fermentation and irritation in delicate stomachs, though in the average
stomach, when eaten in moderation, they are wholesome and good. Then
come the berries--strawberries, raspberries, blackberries,--all
excellent and wholesome, when fresh in their season, or canned or
preserved.

One warning, however, should be given about these most delicious,
fragrant berries; and as it happens to apply also to several of our most
attractive foods, it is well to mention it here. While perfectly
wholesome and good for the majority of people, strawberries, for
instance, are to a few--perhaps one in twenty--so irritating and
indigestible as to be mildly poisonous. The other foods which may play
this kind of trick with the stomachs of certain persons are oranges,
bananas, melons, clams, lobsters, oysters, cheese, sage, and parsley,
and occasionally, but very rarely, eggs and mutton. This is a matter
which each of you can readily find out by experiment. If strawberries,
melons, and other fruits agree with you, then eat freely of them, in due
moderation. But if, after three or four trials, you find that they do
not agree with you, but make your stomach burn, and perhaps give you an
attack of nettle-rash or hives, or a headache, then let them alone.

The banana is of some food value because it contains not only sugar, but
considerable quantities of starch--about the same amount as potatoes.
But, if bananas are not fully ripe, both their starch and sugar are
highly indigestible; while, if over-ripe, they have developed in them
irritating substances, which are likely to upset the digestion and cause
hives or eczema, especially in children. Bananas should therefore be
regarded rather as a luxury and an agreeable variety than as a
substantial part of the diet.

Food Values of the Different Vegetables. The vegetables depend for
their value almost solely upon the alkaline salts and the water in them,
and upon their flavor, which gives an agreeable variety to the diet.
Parsnips, beets, and carrots are among the most nutritious, as they
contain some starch and sugar; but they so quickly pall upon the taste
that they can be used only in small amounts.

Turnips and cabbages possess the merit of being cheap and very easily
grown. They contain valuable earthy salts, plenty of pure water, and a
trace of starch. But these advantages are offset by their large amount
of tough, woody vegetable fibre; this is incapable of digestion, and
though in moderate amounts it is valuable in helping to regulate the
movements of the bowels, in excess it soon becomes irritating. Both of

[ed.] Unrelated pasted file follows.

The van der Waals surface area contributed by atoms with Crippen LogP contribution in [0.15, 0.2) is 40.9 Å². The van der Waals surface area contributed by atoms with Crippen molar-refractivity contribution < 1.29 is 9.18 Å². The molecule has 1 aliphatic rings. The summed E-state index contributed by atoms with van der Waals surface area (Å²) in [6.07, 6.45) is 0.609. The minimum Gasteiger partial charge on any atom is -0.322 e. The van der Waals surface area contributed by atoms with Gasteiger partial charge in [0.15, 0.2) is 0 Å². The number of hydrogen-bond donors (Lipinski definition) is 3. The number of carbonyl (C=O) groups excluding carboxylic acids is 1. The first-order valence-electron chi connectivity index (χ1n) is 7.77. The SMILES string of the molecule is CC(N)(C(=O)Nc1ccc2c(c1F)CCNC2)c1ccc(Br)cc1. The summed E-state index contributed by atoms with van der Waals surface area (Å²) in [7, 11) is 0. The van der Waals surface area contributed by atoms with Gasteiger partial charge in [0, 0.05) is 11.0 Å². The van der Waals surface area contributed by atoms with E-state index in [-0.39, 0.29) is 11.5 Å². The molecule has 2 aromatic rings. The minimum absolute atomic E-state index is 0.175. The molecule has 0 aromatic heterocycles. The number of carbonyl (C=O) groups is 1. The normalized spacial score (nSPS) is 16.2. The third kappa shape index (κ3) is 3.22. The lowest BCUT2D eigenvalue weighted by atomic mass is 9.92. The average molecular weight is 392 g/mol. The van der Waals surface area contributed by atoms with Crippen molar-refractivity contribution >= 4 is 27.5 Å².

them, particularly cabbages, contain, also, certain flavoring extracts,
very rich in sulphur and exceedingly irritating to the stomach, which
cause them to disagree with some persons. If these are got rid of by
brisk boiling in at least two waters, then cabbage is a fairly wholesome
and digestible dish for the average stomach. And because of its
cheapness and keeping power, it is often the only vegetable that can
be secured at a reasonable cost at certain seasons of the year.

Onions, especially the milder and larger ones, are an excellent and
wholesome vegetable, containing small amounts of starch, although their
pungent flavor, due to an aromatic oil, makes them so irritating to some
stomachs as to be quite indigestible.

Sweet corn, whether fresh or dried, is wholesome, and has a fair degree
of nutritive value, as it contains fair amounts of both starch and
sugar. It should, however, be very thoroughly chewed and eaten
moderately, on account of the thick, firm indigestible husk which
surrounds the kernel.

Tomatoes are an exceedingly valuable, though rather recent addition to
our dietary. Their fresh, pungent acid is, like the fruit acids,
wholesome and beneficial; and they can be preserved or canned without
losing any of their flavor. They were at one time denounced as being
indigestible, and even as the cause of cancer; but these charges were
due to ignorance and distrust of anything new.

Lighter Vegetables, or Paper Foods. The lighter vegetables such as
lettuce, celery, spinach, cucumbers, and parsley have, in a previous
chapter, been classed with the paper foods. They are all agreeable
additions to the diet on account of their fresh taste and pleasant
flavor, though they contain little or no nutritive matter.

The Advantages of a Vegetable Garden. Notwithstanding their slight
fuel value, there are few more valuable and wholesome elements in the
diet than an abundant supply of fresh green vegetables. Everyone who is
so situated that he can possibly arrange for it, should have a garden,
if only the tiniest patch, and grow them for his own use, both on
account of their greater wholesomeness and freshness when so grown, and
because of the valuable exercise in the open air, and the enjoyment and
interest afforded by their care.